Programmatic is audience based as opposed to content based. Another way to break this down is that programmatic advertising is open, whereas walled gardens are closed.
These walled gardens the RMNs are creating are inefficient, since retailers and publishers don’t have a history of running campaigns like companies designed to run campaigns. It is also important to keep in mind that most retailers traditionally are not media buyers or media managers.
This leaves brands in a catch-22––they’re likely not getting quality campaigns, but it’s supposedly better-quality data and supposedly makes up for the lack of data collected by third-party cookies.
Using Your Own In-Market Audiences
Retail media networks and fullthrottle.ai could work together to build the ultimate customer profile. If RMNs used the data fullthrottle.ai’s technology collected, they could then offer it to the brands they work with, so the data is timely and relevant for converting in-market shoppers in real time.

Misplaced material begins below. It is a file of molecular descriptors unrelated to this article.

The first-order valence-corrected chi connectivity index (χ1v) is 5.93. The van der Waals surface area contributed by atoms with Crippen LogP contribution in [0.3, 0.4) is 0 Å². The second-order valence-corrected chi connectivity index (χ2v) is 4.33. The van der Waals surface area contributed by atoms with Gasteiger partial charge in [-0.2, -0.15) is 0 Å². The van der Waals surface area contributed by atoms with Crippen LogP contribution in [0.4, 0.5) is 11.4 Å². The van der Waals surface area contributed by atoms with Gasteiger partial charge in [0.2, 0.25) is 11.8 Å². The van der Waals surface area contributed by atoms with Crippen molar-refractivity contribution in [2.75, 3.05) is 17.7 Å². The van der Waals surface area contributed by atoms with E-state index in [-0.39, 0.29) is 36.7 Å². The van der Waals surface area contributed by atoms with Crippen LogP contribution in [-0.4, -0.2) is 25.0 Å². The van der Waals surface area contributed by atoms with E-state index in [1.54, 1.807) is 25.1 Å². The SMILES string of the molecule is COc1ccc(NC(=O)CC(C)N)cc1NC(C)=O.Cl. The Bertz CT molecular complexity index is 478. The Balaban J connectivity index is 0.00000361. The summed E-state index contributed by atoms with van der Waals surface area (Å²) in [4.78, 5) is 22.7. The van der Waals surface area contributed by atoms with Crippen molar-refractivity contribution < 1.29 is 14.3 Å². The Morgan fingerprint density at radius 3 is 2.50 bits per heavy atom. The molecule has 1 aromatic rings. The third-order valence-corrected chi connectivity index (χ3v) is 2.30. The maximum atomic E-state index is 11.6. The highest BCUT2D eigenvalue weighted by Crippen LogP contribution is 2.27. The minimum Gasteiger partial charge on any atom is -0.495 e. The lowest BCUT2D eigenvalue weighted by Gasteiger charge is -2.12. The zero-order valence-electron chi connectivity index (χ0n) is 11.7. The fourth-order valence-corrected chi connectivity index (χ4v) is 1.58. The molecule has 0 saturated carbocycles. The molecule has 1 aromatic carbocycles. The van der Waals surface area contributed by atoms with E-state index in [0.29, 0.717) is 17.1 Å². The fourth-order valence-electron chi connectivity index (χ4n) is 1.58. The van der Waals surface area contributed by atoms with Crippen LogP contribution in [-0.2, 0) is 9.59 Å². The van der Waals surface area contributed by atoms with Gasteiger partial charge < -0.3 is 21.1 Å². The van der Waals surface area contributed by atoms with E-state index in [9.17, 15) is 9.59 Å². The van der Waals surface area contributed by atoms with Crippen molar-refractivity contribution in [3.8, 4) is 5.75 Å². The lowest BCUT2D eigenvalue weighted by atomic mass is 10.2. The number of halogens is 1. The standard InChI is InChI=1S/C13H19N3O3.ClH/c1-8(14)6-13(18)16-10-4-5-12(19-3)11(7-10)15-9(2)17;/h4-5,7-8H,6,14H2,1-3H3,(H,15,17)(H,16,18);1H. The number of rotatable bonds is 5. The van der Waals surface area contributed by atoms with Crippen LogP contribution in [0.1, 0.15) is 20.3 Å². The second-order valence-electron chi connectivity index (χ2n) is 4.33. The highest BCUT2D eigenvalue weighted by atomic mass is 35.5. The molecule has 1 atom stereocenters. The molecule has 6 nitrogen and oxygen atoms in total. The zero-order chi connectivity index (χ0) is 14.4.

At the end of the day, a retailer’s first-party data is your second- or third-party data. It’s not data you’ve collected from consumers who are interested in your product. It’s not hyper-relevant to your business.
My point isn’t to discourage you completely away from RNMs. In fact, there is a way to utilize their data, as long as you supplement it with your own first-party data. Once you identify in-market shoppers on your website, you can build a richer profile of your target audience with a retail media network.
At fullthrottle.ai, we’ve solved the timeliness issue. With fullthrottle.ai’s platform, you no longer have to rely on previous purchases and guesswork. You can see exactly who is currently shopping for your product or service. Schedule a demo today to discover what fullthrottle.ai can do for you.